Creating a Cyanotype Video for London Fashion Week

London Fashion Week takes place twice a year and is an event in which the biggest designers exhibit their upcoming collections to the world. Following my cyanotype-printed music video being exhibited on Piccadilly Circus as part of Dazed Circa 2021, I was contacted by DUST Magazine about covering one of the shows for London Fashion Week.

As my own practice focuses on the ecological crisis, sustainable photography, and climate change, I requested that I cover a designer with a robust sustainability policy. My contact at DUST immediately suggested Vivienne Westwood, as they have recently committed to a number of sustainability and climate commitments.

Due to coronavirus, their fashion week presentation was screened online, meaning I was provided with the video and a press pack of stills featuring their Spring-Summer ‘22 collection. The theme of the collection is ‘S.O.S’, incorporating nautical themes with a commitment to sustainably produced clothing as a challenge to the climate crisis.

The video was imagined from the original Vivienne Westwood concept of SOS, extending this idea to marine life and the challenges they face during the ecological crisis. Further to that, the footage is edited to create a symbiosis between the models, their clothing, and the marine life, in view of an ethic where humans and nonhumans are on equal footing.

Expanding on the brand’s commitment to sustainability, I hand-printed each frame using the cyanotype method, a famously low-toxic and sustainable photo technique. In total, I printed 440 frames of cyanotype for the video, which has a framerate of 12fps.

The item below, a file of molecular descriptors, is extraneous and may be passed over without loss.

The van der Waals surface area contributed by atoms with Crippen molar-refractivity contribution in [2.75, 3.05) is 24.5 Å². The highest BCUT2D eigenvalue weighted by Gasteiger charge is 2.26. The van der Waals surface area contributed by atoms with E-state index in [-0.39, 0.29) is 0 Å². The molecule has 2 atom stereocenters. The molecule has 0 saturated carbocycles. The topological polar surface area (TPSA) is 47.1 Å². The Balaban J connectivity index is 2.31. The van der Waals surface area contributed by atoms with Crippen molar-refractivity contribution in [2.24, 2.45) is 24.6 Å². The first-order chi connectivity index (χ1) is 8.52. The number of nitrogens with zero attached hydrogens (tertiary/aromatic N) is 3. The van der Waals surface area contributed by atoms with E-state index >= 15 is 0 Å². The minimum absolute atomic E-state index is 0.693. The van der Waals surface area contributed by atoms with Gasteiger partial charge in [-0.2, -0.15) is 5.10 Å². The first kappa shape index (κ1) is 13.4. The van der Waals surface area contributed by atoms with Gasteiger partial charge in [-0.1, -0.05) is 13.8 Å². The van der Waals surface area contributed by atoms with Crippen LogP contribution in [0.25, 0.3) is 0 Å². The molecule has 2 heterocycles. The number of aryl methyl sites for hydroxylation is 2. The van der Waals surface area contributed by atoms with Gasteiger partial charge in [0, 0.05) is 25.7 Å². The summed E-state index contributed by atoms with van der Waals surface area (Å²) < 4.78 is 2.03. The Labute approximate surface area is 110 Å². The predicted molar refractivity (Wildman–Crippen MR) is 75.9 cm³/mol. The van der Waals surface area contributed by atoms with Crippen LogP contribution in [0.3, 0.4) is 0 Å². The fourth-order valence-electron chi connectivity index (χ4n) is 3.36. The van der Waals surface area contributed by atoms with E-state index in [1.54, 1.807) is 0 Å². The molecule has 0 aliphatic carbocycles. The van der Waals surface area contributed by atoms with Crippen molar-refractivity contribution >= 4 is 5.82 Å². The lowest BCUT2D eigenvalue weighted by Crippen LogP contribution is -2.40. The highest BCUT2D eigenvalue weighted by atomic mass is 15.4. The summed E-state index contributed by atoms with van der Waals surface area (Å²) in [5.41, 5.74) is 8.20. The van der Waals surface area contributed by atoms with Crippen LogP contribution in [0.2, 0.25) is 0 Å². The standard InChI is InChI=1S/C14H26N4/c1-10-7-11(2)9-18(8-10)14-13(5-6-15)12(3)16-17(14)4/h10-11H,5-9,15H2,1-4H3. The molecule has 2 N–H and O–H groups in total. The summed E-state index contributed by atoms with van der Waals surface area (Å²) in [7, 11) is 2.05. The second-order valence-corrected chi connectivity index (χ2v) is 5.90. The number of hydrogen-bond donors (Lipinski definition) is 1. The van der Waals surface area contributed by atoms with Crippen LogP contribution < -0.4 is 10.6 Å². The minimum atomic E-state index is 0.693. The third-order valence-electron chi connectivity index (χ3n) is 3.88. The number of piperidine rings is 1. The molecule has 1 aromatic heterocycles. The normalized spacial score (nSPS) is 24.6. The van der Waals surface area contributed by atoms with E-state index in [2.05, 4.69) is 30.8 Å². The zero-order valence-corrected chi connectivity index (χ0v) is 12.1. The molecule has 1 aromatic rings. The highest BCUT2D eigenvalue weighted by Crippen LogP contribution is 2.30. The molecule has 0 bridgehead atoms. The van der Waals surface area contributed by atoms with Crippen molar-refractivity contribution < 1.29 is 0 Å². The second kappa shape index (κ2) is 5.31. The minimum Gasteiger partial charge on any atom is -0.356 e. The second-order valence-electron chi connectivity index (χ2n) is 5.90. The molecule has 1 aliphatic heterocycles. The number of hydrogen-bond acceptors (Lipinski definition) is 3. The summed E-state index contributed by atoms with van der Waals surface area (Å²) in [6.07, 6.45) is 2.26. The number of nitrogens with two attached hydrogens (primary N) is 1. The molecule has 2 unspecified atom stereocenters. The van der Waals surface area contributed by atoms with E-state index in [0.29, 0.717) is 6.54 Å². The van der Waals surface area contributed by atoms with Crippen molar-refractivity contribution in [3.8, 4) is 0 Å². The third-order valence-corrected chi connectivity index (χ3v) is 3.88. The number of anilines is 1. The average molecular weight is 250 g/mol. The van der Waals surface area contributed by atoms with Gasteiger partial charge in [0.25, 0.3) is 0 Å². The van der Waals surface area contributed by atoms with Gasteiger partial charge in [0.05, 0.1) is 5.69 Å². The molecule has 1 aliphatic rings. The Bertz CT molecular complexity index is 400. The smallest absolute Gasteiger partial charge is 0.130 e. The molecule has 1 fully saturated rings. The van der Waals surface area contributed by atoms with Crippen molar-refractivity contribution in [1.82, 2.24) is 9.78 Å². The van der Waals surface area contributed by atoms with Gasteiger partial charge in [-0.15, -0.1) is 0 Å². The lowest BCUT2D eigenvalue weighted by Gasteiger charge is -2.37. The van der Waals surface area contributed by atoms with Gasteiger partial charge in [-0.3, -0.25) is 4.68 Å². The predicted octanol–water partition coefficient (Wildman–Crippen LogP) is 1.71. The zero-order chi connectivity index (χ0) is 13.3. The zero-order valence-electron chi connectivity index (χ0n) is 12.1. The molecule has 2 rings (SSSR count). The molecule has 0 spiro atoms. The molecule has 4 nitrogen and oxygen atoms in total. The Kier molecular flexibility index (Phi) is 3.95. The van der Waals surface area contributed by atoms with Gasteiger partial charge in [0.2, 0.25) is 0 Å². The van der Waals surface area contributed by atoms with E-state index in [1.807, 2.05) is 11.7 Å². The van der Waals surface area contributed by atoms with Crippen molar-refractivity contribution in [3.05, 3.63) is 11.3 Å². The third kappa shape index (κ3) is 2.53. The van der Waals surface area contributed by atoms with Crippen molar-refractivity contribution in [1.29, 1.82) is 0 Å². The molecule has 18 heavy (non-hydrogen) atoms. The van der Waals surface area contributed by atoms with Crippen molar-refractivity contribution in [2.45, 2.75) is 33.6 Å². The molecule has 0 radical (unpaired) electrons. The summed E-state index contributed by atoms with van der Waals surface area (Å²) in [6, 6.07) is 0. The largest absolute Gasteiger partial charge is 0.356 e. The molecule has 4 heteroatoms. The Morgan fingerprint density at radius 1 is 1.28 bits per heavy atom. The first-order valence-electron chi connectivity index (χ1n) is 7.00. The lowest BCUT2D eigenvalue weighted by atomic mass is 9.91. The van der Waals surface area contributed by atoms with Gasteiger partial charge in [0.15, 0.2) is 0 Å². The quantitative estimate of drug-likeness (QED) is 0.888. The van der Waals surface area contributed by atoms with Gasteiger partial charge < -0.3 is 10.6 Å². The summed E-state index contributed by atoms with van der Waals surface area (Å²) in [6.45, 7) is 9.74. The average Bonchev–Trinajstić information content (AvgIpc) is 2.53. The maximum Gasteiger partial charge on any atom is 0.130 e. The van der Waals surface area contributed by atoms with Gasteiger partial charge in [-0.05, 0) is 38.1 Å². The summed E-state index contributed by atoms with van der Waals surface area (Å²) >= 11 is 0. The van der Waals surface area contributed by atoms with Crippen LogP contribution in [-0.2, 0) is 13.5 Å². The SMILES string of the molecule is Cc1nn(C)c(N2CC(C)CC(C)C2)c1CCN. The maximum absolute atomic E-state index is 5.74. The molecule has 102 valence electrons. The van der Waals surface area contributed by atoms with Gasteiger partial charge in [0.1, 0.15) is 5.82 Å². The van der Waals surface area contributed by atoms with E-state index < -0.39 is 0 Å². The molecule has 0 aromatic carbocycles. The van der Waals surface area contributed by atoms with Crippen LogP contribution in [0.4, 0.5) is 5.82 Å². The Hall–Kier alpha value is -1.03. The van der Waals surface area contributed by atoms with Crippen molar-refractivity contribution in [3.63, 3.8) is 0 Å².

To do so, I first did a digital edit of the footage, blending stock footage and the Vivienne Westwood show footage. I then split the footage into individual frames and printed them as digital negatives. Following this, I printed the footage in the Northern Sustainable Darkroom, my non-profit darkroom facility.

When printing, I used two different paper types: cartridge paper and tracing paper. The tracing paper creates an otherworldly effect, as the cyanotype doesn’t properly absorb. This sequence starts at the octopus scene, to give a sense of the alien that some marine life holds.

Following printing, I scanned the prints and dropped them into Final Cut to create the animation. Jack Kennedy then did the sound design, using a variety of electronic techniques to compliment the themes of the piece. It is now part of DUST Magazine’s ‘On the Row’ editorial, showcasing the best of London Fashion Week.

The video also exists as a living object in the world — as a pile of cyanotypes on my desk!

About the author: Edd Carr is an independent filmmaker and artist based in the UK specializing in analog/alternative production methods. The opinions expressed in this article are solely those of the author. Carr is the co-founder of SCREW Gallery and the project lead of Northern Sustainable Darkroom in Leeds. You can find more of Carr’s work on his Vimeo, and Instagram.